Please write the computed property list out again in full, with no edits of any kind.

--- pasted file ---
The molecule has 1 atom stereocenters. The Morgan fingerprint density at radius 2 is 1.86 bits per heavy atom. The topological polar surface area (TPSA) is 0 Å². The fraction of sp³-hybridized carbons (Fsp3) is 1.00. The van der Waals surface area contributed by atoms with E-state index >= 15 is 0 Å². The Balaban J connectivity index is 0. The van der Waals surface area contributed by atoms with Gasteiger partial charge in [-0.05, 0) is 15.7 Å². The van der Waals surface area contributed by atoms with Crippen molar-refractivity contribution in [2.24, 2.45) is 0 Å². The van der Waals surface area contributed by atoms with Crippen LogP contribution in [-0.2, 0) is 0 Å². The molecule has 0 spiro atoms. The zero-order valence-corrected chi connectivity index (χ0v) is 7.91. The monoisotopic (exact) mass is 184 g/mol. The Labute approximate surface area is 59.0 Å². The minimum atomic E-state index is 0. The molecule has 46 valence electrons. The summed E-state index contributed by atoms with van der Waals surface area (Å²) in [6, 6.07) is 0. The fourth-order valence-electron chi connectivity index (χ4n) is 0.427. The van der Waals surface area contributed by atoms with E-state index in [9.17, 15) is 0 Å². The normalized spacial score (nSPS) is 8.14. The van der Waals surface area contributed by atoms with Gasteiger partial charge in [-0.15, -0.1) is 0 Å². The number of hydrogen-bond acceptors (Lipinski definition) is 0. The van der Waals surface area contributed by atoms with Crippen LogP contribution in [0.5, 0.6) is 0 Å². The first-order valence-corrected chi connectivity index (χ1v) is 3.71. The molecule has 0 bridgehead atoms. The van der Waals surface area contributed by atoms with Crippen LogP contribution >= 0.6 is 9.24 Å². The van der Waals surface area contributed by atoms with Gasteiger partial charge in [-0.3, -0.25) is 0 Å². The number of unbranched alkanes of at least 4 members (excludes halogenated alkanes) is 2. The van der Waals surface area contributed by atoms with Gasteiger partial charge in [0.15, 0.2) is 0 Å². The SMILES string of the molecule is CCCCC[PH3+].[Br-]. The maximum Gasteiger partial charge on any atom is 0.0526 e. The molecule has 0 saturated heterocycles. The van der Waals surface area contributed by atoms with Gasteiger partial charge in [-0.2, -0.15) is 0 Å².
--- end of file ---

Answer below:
The molecule has 1 atom stereocenters. The Morgan fingerprint density at radius 2 is 1.86 bits per heavy atom. The topological polar surface area (TPSA) is 0 Å². The fraction of sp³-hybridized carbons (Fsp3) is 1.00. The van der Waals surface area contributed by atoms with E-state index >= 15 is 0 Å². The Balaban J connectivity index is 0. The van der Waals surface area contributed by atoms with Gasteiger partial charge in [-0.05, 0) is 15.7 Å². The van der Waals surface area contributed by atoms with Crippen molar-refractivity contribution in [2.24, 2.45) is 0 Å². The van der Waals surface area contributed by atoms with Crippen LogP contribution in [-0.2, 0) is 0 Å². The molecule has 0 spiro atoms. The zero-order valence-corrected chi connectivity index (χ0v) is 7.91. The monoisotopic (exact) mass is 184 g/mol. The Labute approximate surface area is 59.0 Å². The minimum atomic E-state index is 0. The molecule has 46 valence electrons. The summed E-state index contributed by atoms with van der Waals surface area (Å²) in [6, 6.07) is 0. The fourth-order valence-electron chi connectivity index (χ4n) is 0.427. The van der Waals surface area contributed by atoms with E-state index in [9.17, 15) is 0 Å². The normalized spacial score (nSPS) is 8.14. The van der Waals surface area contributed by atoms with Gasteiger partial charge in [-0.15, -0.1) is 0 Å². The number of hydrogen-bond acceptors (Lipinski definition) is 0. The van der Waals surface area contributed by atoms with Crippen LogP contribution in [0.5, 0.6) is 0 Å². The first-order valence-corrected chi connectivity index (χ1v) is 3.71. The molecule has 0 bridgehead atoms. The van der Waals surface area contributed by atoms with Crippen LogP contribution >= 0.6 is 9.24 Å². The van der Waals surface area contributed by atoms with Gasteiger partial charge in [-0.3, -0.25) is 0 Å². The number of unbranched alkanes of at least 4 members (excludes halogenated alkanes) is 2. The van der Waals surface area contributed by atoms with Gasteiger partial charge in [0.15, 0.2) is 0 Å². The SMILES string of the molecule is CCCCC[PH3+].[Br-]. The maximum Gasteiger partial charge on any atom is 0.0526 e. The molecule has 0 saturated heterocycles. The van der Waals surface area contributed by atoms with Gasteiger partial charge in [-0.2, -0.15) is 0 Å².